Following a collision between the Amadeus Aquamarijn and the Z60 Blue Angel, the captain of the Amadeus Aquamarijn contacted the shipping company and the Netherlands Coastguard centre in Den Helder. The captain was instructed to sound the general alarm and activate the pumps, which were activated without realizing a large hole had been punched in the hull. The entire crew of the Amadeus Aquamarijn were on deck in survival suits, and it became clear that the steering engine room had flooded and water was pouring into the accommodation. The engines, generators, and technical systems continued to run normally. After the pumps were switched on, the situation appeared to have been brought under control. Ballast water was pumped out of the ship, and the ship rose higher in the water. The Netherlands Coastguard centre directed the Royal Netherlands Sea Rescue Institution (KNRM) lifeboat and tugboats to the location of the collision, but the KNRM lifeboat was not required to take any action. The Amadeus Aquamarijn sailed into the port of Harlingen, with minimal damage on board. The master of the Z60 Blue Angel was given permission to continue the voyage to IJmuiden at 04.24 hours.
The Amadeus Aquamarijn was sailing on a starboard radar with a NorthUp orientation, increasing its forward looking range. The Z60 Blue Angel had two sea radars, one with a range of 12 nautical miles and an Automatic Identification System (AIS) function, and the other with a range of three nautical miles. Both vessels were sailing using electronic sea charts, with the Amadeus Aquamarijn using a SOLAS certified ECDIS system and the Z60 Blue Angel using an ECS system. The Amadeus Aquamarijn initiated surrounding contacts using an AIS overlay on the ECDIS, while the Z60 Blue Angel used the CPA alarm of the ARPA for surrounding shipping. The CPA alarm was switched off when the vessel was fishing close to other ships due to disruptive sounding.
This investigation aimed to understand the influence of human actions on the accident involving the Amadeus Aquamarijn and the Z60 Blue Angel. A human factor analysis was used to gain insight into why the watchmen on both vessels acted as they did prior to the collision. The analysis used a combination of a timeline, a literature study, the TRIPOD Beta analysis method, and the Recognition Primed Decision (RPD) model, based on Naturalistic Decision Making (NDM).
When did the collision occur?
The collision occurred on Thursday, 23 December 2021, and both vessels were traveling in the same direction. The second mate worked on the bridge computer, triggered the CPA alarm on the ECDIS, and monitored ECDIS. The Z60 Blue Angel collided with the Amadeus Aquamarijn for the first time, hitting the Amadeus Aquamarijn for a second and third time. The Z60 Blue Angel adjusted course to starboard, moving clear of the Amadeus Aquamarijn. The captain and second mate checked the stern part of the Amadeus Aquamarijn, and both vessels were in contact via VHF marine radio.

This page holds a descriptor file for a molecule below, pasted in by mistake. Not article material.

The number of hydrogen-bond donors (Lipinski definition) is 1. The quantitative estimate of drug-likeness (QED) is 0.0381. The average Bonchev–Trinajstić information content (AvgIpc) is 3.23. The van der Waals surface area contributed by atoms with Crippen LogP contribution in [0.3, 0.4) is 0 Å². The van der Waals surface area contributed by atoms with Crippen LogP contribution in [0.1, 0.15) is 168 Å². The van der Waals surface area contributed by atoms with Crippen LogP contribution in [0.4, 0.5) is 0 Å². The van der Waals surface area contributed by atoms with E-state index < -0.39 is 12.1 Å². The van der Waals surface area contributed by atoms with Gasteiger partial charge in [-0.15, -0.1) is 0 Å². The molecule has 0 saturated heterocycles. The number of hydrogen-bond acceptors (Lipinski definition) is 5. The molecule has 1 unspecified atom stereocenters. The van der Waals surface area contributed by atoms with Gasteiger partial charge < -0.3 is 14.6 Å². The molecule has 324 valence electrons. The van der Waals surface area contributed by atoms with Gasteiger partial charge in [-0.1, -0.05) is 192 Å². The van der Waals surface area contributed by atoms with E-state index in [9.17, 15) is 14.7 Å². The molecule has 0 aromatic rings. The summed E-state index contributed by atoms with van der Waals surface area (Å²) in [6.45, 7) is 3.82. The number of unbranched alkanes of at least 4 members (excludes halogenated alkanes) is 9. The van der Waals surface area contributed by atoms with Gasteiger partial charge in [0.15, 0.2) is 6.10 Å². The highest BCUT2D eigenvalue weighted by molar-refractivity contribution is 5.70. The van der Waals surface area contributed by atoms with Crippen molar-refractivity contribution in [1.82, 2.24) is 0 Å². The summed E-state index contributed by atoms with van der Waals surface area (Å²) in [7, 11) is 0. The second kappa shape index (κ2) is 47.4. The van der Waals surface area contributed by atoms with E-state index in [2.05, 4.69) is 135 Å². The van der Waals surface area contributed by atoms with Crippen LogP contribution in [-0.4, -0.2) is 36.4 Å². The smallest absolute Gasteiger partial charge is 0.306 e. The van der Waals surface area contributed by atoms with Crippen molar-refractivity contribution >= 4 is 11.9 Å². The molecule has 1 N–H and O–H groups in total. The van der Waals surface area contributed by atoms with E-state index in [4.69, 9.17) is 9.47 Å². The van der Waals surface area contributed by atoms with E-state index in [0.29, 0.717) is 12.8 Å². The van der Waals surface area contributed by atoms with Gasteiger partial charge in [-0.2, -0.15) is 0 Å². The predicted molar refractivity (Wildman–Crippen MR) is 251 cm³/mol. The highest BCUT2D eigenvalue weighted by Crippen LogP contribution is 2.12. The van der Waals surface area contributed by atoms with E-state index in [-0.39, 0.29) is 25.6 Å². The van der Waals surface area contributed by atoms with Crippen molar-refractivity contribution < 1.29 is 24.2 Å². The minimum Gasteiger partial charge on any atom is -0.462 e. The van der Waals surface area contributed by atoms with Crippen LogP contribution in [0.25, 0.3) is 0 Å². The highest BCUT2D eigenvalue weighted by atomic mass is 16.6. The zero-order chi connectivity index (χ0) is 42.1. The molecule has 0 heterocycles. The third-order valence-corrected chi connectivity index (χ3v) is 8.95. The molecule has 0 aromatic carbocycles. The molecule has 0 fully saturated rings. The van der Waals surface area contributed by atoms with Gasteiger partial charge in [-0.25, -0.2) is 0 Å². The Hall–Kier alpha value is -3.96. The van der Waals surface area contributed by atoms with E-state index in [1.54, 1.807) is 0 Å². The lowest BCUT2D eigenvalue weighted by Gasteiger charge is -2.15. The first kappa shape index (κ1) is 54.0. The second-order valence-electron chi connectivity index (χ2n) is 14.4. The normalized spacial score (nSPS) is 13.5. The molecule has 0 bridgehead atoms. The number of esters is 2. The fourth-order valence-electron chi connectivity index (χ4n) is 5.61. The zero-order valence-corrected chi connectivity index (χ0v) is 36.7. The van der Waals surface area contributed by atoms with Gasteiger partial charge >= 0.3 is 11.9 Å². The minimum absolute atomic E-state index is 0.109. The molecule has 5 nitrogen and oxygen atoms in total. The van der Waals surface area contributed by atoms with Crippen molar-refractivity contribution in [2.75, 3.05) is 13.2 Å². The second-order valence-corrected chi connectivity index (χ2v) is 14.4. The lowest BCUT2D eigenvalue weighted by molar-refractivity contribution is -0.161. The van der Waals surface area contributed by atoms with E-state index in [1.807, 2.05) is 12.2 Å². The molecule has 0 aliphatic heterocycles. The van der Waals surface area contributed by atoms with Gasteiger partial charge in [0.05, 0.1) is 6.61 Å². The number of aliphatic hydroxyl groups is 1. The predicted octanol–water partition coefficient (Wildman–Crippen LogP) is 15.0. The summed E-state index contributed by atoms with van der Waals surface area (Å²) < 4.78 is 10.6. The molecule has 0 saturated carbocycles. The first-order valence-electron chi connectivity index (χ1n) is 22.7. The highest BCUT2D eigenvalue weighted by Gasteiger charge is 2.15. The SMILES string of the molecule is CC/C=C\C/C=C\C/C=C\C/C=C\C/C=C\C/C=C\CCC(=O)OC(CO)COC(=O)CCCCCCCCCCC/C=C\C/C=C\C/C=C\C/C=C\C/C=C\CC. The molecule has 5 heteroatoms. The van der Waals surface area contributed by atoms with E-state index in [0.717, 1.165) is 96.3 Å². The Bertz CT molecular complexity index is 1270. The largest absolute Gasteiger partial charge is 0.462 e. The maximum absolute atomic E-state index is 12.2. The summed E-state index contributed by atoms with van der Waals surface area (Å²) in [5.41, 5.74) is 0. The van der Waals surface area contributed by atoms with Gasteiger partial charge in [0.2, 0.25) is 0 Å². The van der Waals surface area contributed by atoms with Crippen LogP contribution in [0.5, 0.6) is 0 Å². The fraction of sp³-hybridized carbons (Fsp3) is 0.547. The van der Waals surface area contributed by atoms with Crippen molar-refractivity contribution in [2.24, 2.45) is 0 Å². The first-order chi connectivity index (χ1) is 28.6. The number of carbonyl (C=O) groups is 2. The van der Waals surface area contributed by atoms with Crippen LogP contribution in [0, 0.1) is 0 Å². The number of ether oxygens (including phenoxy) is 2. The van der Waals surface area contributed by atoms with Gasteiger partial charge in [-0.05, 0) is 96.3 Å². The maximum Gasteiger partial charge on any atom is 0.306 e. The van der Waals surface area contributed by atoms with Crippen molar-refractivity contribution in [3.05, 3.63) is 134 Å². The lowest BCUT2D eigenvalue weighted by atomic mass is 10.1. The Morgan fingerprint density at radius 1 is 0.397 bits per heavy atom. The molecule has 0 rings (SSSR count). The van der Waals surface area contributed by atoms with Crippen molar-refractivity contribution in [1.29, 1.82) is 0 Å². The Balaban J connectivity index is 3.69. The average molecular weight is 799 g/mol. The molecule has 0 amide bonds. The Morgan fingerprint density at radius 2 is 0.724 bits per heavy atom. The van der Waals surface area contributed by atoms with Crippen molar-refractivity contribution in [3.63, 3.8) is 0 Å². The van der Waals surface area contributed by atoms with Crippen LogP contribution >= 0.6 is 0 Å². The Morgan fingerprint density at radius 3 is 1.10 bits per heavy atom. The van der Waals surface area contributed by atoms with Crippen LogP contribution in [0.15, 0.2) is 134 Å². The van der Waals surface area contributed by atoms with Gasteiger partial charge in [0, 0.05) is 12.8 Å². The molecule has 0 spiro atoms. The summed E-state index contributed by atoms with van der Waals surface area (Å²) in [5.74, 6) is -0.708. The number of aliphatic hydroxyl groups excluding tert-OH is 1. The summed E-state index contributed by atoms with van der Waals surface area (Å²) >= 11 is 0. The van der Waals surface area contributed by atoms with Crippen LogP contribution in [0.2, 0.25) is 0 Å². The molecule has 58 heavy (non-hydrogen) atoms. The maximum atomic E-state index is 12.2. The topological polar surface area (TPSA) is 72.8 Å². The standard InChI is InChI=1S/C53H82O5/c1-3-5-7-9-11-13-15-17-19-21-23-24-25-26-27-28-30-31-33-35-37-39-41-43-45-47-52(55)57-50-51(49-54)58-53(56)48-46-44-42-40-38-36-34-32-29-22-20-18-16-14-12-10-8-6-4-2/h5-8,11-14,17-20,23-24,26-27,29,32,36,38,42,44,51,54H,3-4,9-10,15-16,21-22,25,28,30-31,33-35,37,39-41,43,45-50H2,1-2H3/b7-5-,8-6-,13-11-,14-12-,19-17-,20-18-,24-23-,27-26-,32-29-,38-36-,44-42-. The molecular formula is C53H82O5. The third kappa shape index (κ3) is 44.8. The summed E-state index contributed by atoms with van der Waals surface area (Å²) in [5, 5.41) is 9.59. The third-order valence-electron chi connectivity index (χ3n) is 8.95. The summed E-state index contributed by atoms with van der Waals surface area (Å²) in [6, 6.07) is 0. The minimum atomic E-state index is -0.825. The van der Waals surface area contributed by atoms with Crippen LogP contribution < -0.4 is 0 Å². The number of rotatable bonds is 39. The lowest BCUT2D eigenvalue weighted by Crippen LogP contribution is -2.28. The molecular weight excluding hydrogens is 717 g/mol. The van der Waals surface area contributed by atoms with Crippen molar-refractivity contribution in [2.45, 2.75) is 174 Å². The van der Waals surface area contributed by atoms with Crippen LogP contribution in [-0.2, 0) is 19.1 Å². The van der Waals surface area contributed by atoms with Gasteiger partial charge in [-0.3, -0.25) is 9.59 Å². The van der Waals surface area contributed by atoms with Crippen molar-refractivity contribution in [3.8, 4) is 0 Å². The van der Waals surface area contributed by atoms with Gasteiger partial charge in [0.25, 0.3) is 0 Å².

The captain of the Amadeus Aquamarijn reported the collision to the Netherlands Coastguard. The Amadeus Aquamarijn set course for Harlingen and the Z60 Blue Angel set course for IJmuiden. The investigation aimed to provide the most plausible explanation for the crew members’ actions and lessons learned from their actions.
Various causes for the accident
The Z60 Blue Angel watchman failed to observe the Amadeus Aquamarijn before the collision, resulting in a lack of alertness and work pressure. The watchman was acclimatized to the time zone during the Window of Circadian Low (WOCL), which causes physical drowsiness and lower alertness, negatively impacting work performance. The watchman was on duty from 02.30 hours and was still on duty when the collision occurred at around 03.30 hours.
Work pressure was also a concern, as there was no much other shipping traffic and no route changes were necessary during the watch. This resulted in cognitive underload, leading to poorer performance and passivity. The watchman visited the galley, consulted his mobile phone, and smoked cigarettes on the bridge, potentially reducing attention to monitoring shipping traffic and the shipping route.
Sleep was another factor that could have contributed to the trance-like state experienced by the watchman. Microsleep is a short period of sleep where the person believes they are awake but is unable to respond to external impulses. Sleep inertia, which results in confusion and disorientation but also reduced visual and cognitive capacities, can occur immediately after awakening and last on average for between 1 and 2 hours.
In conclusion, the Z60 Blue Angel watchman’s failure to observe the Amadeus Aquamarijn during the collision highlights the importance of understanding and managing fatigue, work pressure, and sleep during maritime operations.